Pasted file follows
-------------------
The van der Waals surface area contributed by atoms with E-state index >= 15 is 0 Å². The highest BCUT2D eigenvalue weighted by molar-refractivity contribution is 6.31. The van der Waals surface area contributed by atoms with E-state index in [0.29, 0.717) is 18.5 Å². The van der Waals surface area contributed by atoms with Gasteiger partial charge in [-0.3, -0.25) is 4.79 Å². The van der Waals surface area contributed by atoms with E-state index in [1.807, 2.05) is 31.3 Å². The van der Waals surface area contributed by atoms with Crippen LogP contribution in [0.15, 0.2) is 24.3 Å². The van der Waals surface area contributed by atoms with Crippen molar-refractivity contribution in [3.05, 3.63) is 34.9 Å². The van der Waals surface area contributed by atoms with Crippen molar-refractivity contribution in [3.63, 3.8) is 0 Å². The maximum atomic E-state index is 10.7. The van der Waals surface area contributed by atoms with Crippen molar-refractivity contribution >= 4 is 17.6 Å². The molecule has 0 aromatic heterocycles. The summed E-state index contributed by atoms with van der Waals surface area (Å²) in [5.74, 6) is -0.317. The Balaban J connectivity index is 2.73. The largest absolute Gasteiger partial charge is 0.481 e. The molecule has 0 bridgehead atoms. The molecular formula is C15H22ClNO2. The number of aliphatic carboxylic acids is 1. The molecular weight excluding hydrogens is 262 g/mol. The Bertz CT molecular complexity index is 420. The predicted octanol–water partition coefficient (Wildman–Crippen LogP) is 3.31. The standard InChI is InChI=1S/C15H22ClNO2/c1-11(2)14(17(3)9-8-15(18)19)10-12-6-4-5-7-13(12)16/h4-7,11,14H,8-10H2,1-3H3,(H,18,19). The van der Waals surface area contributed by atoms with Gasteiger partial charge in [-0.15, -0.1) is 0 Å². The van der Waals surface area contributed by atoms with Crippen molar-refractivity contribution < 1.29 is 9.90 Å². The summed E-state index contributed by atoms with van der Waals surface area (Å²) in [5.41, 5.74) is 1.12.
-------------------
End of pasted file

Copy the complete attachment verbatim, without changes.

The van der Waals surface area contributed by atoms with E-state index >= 15 is 0 Å². The highest BCUT2D eigenvalue weighted by molar-refractivity contribution is 6.31. The van der Waals surface area contributed by atoms with E-state index in [0.29, 0.717) is 18.5 Å². The van der Waals surface area contributed by atoms with Gasteiger partial charge in [-0.3, -0.25) is 4.79 Å². The van der Waals surface area contributed by atoms with E-state index in [1.807, 2.05) is 31.3 Å². The van der Waals surface area contributed by atoms with Crippen LogP contribution in [0.15, 0.2) is 24.3 Å². The van der Waals surface area contributed by atoms with Crippen molar-refractivity contribution in [3.05, 3.63) is 34.9 Å². The van der Waals surface area contributed by atoms with Crippen molar-refractivity contribution in [3.63, 3.8) is 0 Å². The maximum atomic E-state index is 10.7. The van der Waals surface area contributed by atoms with Crippen molar-refractivity contribution >= 4 is 17.6 Å². The molecule has 0 aromatic heterocycles. The summed E-state index contributed by atoms with van der Waals surface area (Å²) in [5.74, 6) is -0.317. The Balaban J connectivity index is 2.73. The largest absolute Gasteiger partial charge is 0.481 e. The molecule has 0 bridgehead atoms. The molecular formula is C15H22ClNO2. The number of aliphatic carboxylic acids is 1. The molecular weight excluding hydrogens is 262 g/mol. The Bertz CT molecular complexity index is 420. The predicted octanol–water partition coefficient (Wildman–Crippen LogP) is 3.31. The standard InChI is InChI=1S/C15H22ClNO2/c1-11(2)14(17(3)9-8-15(18)19)10-12-6-4-5-7-13(12)16/h4-7,11,14H,8-10H2,1-3H3,(H,18,19). The van der Waals surface area contributed by atoms with Gasteiger partial charge in [-0.15, -0.1) is 0 Å². The van der Waals surface area contributed by atoms with Crippen molar-refractivity contribution < 1.29 is 9.90 Å². The summed E-state index contributed by atoms with van der Waals surface area (Å²) in [5.41, 5.74) is 1.12.